After thoroughly cleaning with alcohol and towel, the car looked as follows. (Note, I wasn't able to completely remove all traces of the old residue, but you could barely feel it with a fingernail so I proceeded). I believe this is where the majority of your effort should be spent, in cleaning prior to installing the new molding:
Installing the New Molding
This surprisingly wasn't that difficult. I did have to do a bit of trial and error as to where I started, and sharing this is one of the main purposes for me wanting to start this thread. Starting at the top is NOT the best way. It was impossible to get everything lined up correctly. What ended up working quite well for me, was starting on the top left SIDE. Pushing by hand, it was easy to force the new molding, and particularly the "C" channel into the groove between windshield and car, and as I pushed on it you could feel it work it's way under the windshield. I then continued with the side, working towards the bottom of the windshield. I had to peel the molding out and restart this once, because I started with the molding too high, and I ended up having a gap at the bottom of the windshield. The way I corrected this, was I payed close attention to the old witness mark where the corner rested, and made sure I started at that same location.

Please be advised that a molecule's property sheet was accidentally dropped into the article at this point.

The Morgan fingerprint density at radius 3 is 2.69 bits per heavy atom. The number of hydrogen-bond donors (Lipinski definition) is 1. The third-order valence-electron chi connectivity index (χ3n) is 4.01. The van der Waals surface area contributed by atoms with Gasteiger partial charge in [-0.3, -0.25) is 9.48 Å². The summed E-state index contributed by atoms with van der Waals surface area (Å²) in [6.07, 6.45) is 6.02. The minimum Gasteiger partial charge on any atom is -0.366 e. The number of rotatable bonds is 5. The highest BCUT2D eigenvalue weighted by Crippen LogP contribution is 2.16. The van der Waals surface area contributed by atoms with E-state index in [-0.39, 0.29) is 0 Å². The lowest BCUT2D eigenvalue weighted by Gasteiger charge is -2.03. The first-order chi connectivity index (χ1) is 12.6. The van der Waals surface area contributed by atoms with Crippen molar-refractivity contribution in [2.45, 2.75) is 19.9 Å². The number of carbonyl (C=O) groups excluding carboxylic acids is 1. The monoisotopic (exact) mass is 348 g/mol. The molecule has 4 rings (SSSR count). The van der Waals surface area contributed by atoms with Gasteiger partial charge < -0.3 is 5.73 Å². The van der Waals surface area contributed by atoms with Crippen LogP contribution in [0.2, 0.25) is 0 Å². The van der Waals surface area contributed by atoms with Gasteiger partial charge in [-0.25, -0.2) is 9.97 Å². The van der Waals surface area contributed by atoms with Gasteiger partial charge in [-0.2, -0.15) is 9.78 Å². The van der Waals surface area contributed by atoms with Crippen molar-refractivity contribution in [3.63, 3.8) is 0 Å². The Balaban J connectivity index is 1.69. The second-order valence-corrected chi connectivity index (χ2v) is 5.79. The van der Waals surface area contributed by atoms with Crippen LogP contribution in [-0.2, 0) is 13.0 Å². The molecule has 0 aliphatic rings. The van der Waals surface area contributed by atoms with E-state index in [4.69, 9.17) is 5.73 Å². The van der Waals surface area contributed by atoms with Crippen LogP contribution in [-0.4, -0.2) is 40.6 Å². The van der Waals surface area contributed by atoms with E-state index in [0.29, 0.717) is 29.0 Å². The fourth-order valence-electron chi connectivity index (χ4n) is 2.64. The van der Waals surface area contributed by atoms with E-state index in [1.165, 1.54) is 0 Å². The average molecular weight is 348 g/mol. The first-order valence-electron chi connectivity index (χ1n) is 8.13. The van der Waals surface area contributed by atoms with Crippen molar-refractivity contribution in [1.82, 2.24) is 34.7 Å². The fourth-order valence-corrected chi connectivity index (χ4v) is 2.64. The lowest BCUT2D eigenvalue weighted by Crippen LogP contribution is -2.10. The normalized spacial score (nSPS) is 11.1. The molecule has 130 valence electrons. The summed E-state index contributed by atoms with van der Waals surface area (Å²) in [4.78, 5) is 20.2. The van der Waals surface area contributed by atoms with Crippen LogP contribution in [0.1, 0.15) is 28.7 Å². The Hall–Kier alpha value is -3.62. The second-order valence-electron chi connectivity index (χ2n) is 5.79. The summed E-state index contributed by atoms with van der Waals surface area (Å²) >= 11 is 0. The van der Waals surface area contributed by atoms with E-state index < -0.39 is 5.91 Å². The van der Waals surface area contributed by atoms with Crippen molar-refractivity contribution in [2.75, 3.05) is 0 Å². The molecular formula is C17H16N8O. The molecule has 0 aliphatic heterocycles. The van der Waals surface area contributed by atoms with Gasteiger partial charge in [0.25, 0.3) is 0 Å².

Once the first side was pressed into place, the molding looked like this:
Now work on the top, starting nearest to the side you have already pressed in place. The top went into place easily, the only trick is making sure you are stretching the molding out enough to where the corner won't fall short of the side that is still left to be done. To ensure this didn't happen, I would press in about 12 inches of the top, then pull firmly on it towards the side of the car, to make sure I was keeping the molding stretched out. Then keep installing, working your way towards the side that is still uninstalled. If all goes well, your corner will line up perfectly like this:
Then, simply finish the last side, continuing from the top and working your way down to the bottom of the windshield. Overall you have to press somewhat firmly to get the new molding seated correctly, but again, it wasn't as difficult as I thought it was going to be. If you haven't noticed by now, you DO NOT REMOVE THE ADHESIVE TABS PRIOR TO INSTALLING. LEAVE THEM UNTIL THE VERY END!
Once you have the new molding in place, pull on these tabs, there is one for each side (2 sides, and top). The tabs and adhesive cover peel off very easily. Then I just went along and pressed firmly on the molding one last time with a towel and my hands to ensure the new adhesive was seated against the paint and windshield.
Total time spent: 1 Hour and 30 minutes, which included 15 minutes of me blowing out my garage and cleaning the old chunks of mold, drinking a beer, and documenting with photos. I would give yourself at least 45 minutes for this job if you cut out those parts. If you have a car that doesn't require the sides, then I think this is a 15-20 minute job!
Hope this helps.